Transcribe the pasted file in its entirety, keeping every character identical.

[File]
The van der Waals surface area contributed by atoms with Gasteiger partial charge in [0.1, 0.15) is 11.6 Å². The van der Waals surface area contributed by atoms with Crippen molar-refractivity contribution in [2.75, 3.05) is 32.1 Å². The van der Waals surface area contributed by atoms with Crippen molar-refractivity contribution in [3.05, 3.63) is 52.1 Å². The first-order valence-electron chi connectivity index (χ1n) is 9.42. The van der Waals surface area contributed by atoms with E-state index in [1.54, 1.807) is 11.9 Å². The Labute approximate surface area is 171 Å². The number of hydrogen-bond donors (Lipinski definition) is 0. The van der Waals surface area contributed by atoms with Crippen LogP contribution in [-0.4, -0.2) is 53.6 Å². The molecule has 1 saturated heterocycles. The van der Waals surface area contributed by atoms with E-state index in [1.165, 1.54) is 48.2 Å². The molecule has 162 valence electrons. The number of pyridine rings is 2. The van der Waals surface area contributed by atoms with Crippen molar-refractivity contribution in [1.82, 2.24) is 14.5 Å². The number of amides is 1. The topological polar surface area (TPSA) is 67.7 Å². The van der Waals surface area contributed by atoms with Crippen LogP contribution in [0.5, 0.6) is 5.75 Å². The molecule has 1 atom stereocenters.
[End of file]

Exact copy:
The van der Waals surface area contributed by atoms with Gasteiger partial charge in [0.1, 0.15) is 11.6 Å². The van der Waals surface area contributed by atoms with Crippen molar-refractivity contribution in [2.75, 3.05) is 32.1 Å². The van der Waals surface area contributed by atoms with Crippen molar-refractivity contribution in [3.05, 3.63) is 52.1 Å². The first-order valence-electron chi connectivity index (χ1n) is 9.42. The van der Waals surface area contributed by atoms with E-state index in [1.54, 1.807) is 11.9 Å². The Labute approximate surface area is 171 Å². The number of hydrogen-bond donors (Lipinski definition) is 0. The van der Waals surface area contributed by atoms with Crippen LogP contribution in [-0.4, -0.2) is 53.6 Å². The molecule has 1 saturated heterocycles. The van der Waals surface area contributed by atoms with E-state index in [1.165, 1.54) is 48.2 Å². The molecule has 162 valence electrons. The number of pyridine rings is 2. The van der Waals surface area contributed by atoms with Crippen molar-refractivity contribution in [1.82, 2.24) is 14.5 Å². The number of amides is 1. The topological polar surface area (TPSA) is 67.7 Å². The van der Waals surface area contributed by atoms with Crippen LogP contribution in [0.5, 0.6) is 5.75 Å². The molecule has 1 atom stereocenters.